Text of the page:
August 16, 2013 - Rachel Miller
As unemployment continues to fall, the Federation of Small Businesses (FSB) is calling for more to be done to support small businesses, given that SMEs, it says, create the most new jobs.
According to figures from the Office for National Statistics (ONS), unemployment fell by 4,000 in the three months to June 2013. However, long-term unemployment is up and there have been further increases in the number of those unemployed for more than one and two years.
John Allan, FSB national chairman, said: "The uptick in the employment rate is good news, with 301,000 more people in employment in April-June 2013 compared to last year. However, unemployment remains stubbornly high at 7.8%, and the figures for young people and the long-term unemployed remain a concern.
"We know that small firms create the lion's share of new jobs, with FSB research finding that 78% of transitions for non-participants into the private sector come through small firms or by starting their own business. Simplifying assistance to small businesses would make it easier for more firms to take people on and Government could do this by consolidating the myriad number of support schemes currently in place to help small firms."
In response to the figures, the British Chambers of Commerce (BCC) is also calling on the Government to do more to support businesses. David Kern, BCC chief economist, said: "We are pleased to see the private sector is determined and able to create jobs. But it needs more support to sustain this, through increasing the flow of credit to viable businesses, a continued focus on keeping inflation low, and to reverse the large fall in investment in the UK that we have seen in recent years."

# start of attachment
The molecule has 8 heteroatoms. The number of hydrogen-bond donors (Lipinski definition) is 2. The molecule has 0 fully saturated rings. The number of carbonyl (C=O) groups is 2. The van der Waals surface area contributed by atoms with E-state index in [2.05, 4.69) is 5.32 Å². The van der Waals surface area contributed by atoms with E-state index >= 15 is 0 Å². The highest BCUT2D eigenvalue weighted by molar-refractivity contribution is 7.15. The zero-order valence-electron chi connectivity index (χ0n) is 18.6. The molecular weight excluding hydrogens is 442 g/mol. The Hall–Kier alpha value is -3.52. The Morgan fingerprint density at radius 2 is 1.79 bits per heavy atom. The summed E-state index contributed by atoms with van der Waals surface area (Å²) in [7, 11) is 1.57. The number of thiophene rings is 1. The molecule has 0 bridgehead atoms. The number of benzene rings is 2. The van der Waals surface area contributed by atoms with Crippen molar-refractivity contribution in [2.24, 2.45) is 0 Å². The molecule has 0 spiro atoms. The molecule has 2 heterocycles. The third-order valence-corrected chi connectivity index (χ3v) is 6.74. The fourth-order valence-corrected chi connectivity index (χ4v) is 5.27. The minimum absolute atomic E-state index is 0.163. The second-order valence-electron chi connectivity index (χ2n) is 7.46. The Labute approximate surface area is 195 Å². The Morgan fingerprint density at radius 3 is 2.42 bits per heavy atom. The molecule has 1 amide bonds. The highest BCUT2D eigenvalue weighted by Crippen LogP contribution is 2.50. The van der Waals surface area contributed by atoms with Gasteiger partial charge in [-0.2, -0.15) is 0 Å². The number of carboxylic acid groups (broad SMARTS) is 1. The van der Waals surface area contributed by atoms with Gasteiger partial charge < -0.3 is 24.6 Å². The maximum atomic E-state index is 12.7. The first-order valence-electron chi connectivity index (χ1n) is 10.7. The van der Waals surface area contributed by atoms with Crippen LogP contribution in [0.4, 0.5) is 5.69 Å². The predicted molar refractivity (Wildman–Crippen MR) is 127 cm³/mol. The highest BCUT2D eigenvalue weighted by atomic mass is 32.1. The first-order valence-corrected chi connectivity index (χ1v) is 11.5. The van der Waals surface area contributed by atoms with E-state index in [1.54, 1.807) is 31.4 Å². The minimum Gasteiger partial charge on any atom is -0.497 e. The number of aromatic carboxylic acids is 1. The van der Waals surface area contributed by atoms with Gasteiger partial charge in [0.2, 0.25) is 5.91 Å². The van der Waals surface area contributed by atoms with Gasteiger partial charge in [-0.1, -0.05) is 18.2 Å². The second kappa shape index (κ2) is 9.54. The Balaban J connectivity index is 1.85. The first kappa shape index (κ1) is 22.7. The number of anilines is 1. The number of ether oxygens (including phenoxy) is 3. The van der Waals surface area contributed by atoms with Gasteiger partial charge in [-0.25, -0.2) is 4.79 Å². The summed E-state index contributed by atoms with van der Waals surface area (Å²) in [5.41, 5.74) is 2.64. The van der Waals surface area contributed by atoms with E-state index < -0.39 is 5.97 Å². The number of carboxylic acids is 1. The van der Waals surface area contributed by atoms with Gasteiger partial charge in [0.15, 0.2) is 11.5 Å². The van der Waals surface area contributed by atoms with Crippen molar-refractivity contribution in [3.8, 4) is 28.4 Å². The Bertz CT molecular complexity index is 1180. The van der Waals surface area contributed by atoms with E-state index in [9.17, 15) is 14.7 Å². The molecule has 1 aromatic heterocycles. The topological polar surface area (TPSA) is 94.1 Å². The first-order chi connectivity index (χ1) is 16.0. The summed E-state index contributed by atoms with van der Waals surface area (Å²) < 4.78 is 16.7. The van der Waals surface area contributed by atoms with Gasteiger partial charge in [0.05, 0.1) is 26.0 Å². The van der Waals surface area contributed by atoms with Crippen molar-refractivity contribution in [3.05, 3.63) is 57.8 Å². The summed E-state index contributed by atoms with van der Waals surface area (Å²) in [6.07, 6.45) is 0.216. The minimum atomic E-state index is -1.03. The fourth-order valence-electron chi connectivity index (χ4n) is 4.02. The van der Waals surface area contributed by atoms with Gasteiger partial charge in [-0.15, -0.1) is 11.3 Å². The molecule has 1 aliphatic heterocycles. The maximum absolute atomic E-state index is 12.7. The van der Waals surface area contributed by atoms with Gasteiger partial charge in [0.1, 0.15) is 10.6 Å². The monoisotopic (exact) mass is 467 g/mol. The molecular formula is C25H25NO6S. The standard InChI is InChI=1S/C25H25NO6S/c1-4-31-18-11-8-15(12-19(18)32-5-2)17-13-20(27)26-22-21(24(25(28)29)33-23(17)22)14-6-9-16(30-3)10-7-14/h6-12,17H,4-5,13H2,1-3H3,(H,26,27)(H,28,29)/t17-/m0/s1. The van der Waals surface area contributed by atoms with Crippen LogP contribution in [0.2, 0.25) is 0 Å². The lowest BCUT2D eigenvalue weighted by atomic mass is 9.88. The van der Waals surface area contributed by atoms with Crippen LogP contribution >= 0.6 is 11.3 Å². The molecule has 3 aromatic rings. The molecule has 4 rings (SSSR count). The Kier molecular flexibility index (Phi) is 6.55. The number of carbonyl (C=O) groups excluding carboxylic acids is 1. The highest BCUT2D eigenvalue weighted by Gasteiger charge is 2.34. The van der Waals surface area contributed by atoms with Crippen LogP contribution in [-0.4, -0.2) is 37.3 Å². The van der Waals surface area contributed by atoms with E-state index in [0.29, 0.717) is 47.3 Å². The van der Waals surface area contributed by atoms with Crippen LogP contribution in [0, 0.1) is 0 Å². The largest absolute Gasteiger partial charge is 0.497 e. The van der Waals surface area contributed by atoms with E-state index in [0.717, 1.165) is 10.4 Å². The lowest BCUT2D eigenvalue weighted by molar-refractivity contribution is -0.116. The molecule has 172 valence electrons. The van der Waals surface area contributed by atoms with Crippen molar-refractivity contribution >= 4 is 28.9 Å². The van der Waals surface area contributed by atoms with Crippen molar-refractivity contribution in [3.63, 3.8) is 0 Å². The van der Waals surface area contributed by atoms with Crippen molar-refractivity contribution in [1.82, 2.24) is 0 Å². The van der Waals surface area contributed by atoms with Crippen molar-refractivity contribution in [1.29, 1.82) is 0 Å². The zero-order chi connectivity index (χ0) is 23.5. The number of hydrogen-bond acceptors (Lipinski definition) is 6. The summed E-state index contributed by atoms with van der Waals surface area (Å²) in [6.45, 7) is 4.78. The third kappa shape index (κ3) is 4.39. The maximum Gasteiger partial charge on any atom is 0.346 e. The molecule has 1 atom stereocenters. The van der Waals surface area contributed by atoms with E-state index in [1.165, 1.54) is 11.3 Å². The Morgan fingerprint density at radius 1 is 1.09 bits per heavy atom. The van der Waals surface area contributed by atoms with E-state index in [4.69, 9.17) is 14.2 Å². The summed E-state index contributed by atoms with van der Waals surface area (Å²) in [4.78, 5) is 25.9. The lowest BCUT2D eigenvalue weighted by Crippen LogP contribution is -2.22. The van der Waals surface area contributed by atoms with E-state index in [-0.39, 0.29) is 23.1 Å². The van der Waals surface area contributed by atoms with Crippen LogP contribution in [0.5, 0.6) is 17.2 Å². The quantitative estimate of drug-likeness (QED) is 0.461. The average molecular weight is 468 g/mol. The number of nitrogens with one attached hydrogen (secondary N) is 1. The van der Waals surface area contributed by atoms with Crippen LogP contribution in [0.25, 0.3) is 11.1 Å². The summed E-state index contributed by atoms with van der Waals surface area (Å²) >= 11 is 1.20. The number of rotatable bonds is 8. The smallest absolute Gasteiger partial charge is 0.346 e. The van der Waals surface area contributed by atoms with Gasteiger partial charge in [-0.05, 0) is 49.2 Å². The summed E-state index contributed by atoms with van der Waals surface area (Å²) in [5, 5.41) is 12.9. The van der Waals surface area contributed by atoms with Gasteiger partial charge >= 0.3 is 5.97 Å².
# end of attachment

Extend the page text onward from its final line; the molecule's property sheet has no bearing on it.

Meanwhile, the Summer 2013 CIPD/Success Factors Labour Market Outlook survey shows that for the sixth quarter in a row, employers expect jobs growth.
Mark Beatson, CIPD chief economist, said: "The challenge for the increasing proportion of employers looking to hire will lie in finding the right talent to fill their vacancies. The survey suggests that turnover still remains low, perhaps because many employees are reluctant to leave the security of their current role for fear that the market dips again, so employers could find fewer ideal candidates around than they might have expected."
However, turnover and pay expectations could rise in the future, he adds. "Clearly employers feel they do not need to raise pay to meet recruitment goals and, with turnover low, retention is unlikely to be a pressing issue for most organisations. However, both these factors could turn as the job market improves."